Verizon has introduced “Smart Rewards.” Just by doing business with Verizon, customers earn reward points that can be redeemed for savings on Verizon merchandise or services.
To dramatize the offering, the ad contrasts “good more”, or Smart Rewards, with “bad more.” However, all the energy, entertainment value, and attention in the ad are on “bad more” rather than on Smart Rewards.
The woman discovering the Smart Rewards she has earned from Verizon is pleasantly surprised but oblivious to the main drama of the spot. She sits on a sofa off to the side while the view through the patio door occupies center stage where her husband’s excitement gradually turns to fear. He is able to attract birds to the bird feed he has placed on his outstretched arms. Smaller birds are gradually joined by successively larger, more frightening birds until the birds carry him off.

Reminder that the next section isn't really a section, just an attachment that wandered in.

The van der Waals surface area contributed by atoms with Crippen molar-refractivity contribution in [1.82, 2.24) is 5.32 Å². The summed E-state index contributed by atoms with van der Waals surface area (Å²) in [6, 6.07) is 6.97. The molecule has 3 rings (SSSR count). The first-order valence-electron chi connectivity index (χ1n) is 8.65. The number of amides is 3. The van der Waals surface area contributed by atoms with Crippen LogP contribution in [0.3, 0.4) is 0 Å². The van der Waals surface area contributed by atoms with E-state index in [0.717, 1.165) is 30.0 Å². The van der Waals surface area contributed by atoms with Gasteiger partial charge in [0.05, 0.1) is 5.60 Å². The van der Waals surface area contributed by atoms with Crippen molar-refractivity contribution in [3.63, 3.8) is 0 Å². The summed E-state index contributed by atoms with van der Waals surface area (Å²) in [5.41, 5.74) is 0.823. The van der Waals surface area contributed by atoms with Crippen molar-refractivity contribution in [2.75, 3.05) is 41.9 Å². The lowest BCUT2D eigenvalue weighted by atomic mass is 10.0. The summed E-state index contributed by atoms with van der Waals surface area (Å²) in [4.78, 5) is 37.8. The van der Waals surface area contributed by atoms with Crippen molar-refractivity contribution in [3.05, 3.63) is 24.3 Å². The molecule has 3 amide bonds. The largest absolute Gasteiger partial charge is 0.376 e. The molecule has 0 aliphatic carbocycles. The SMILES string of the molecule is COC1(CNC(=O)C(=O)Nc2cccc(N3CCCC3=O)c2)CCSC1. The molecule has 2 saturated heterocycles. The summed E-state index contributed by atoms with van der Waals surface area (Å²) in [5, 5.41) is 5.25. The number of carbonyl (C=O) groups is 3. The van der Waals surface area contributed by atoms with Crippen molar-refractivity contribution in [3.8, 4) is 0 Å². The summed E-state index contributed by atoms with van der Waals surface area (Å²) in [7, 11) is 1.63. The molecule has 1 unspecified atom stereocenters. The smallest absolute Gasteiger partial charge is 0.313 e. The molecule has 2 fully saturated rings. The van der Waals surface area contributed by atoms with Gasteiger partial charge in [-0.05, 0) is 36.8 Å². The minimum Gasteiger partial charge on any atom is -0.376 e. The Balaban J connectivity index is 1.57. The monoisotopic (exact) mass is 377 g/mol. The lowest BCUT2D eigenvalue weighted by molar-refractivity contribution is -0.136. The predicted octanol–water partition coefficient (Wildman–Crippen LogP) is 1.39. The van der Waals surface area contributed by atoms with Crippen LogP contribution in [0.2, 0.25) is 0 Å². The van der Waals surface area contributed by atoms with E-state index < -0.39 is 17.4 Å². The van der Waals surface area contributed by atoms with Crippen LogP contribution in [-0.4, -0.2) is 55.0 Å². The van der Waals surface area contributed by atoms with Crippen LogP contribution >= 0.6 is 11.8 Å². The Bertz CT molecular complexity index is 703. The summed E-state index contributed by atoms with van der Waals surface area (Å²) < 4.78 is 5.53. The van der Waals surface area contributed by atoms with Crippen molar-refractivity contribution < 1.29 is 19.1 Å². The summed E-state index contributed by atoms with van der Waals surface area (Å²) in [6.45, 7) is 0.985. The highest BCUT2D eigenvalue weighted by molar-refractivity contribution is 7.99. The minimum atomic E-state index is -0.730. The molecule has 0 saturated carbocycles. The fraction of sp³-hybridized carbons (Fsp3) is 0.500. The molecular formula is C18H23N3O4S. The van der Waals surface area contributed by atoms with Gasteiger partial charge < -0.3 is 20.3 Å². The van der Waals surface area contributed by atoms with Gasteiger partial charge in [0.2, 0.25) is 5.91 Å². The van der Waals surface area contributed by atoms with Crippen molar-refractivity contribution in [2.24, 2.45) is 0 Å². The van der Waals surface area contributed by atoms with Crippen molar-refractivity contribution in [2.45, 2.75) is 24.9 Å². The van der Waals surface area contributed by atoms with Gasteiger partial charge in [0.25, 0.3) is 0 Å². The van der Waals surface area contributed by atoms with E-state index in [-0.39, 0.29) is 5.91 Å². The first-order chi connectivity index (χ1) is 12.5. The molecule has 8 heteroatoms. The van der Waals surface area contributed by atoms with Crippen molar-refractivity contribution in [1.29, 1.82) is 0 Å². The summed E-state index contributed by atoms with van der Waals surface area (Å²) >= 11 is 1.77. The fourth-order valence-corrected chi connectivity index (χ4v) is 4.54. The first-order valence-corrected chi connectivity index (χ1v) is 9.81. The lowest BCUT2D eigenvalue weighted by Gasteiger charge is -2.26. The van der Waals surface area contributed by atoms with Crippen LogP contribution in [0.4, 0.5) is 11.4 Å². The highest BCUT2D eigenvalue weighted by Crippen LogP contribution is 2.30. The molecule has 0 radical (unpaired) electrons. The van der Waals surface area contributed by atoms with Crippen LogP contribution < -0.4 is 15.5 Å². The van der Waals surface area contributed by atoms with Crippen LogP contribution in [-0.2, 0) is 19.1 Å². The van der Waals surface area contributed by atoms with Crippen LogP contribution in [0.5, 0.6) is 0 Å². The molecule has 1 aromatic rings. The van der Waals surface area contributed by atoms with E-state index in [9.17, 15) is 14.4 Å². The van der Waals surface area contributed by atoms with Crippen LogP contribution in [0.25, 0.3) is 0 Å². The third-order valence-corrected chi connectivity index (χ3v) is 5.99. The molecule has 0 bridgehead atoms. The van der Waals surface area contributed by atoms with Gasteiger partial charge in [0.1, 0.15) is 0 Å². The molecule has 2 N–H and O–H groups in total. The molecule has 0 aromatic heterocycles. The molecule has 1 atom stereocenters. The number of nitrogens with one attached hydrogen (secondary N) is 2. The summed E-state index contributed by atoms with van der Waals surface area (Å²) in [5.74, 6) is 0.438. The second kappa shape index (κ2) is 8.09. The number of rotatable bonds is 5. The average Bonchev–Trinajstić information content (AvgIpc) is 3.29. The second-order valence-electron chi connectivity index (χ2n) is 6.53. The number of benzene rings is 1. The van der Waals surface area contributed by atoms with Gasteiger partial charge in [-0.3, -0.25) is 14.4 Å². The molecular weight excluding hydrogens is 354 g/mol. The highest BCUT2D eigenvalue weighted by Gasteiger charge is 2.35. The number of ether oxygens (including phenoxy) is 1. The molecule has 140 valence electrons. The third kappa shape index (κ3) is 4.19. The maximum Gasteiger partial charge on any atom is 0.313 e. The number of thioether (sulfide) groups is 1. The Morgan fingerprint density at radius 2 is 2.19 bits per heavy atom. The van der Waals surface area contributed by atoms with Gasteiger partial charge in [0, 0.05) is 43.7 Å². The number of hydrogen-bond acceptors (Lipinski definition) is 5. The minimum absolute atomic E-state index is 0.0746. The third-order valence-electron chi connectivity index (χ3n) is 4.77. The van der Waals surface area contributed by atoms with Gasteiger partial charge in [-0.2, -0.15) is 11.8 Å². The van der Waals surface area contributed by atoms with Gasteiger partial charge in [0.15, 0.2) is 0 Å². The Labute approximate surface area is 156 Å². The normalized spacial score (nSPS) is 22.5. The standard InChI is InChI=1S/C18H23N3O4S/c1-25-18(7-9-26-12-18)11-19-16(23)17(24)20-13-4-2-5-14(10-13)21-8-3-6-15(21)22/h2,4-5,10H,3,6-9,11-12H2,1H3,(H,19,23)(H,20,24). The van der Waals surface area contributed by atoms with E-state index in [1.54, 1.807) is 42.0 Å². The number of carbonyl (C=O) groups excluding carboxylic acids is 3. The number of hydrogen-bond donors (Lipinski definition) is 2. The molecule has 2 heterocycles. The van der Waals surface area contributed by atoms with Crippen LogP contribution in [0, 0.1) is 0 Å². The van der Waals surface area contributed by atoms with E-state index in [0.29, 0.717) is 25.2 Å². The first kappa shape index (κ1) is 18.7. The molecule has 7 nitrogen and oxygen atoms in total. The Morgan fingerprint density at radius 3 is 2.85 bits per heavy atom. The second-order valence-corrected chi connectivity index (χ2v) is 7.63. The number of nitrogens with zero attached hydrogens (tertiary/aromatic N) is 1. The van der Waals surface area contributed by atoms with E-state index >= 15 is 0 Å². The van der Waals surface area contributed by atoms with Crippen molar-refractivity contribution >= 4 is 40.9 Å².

The ad brings “bad more” to life in a memorable way. It does nothing to bring to life the pleasure of Smart Rewards. Contrast doesn’t do it. Just because “bad more” may be unpleasant, doesn’t mean that “good more” is desirable.
This is an entertaining ad that focuses viewers’ attention on the irrelevant.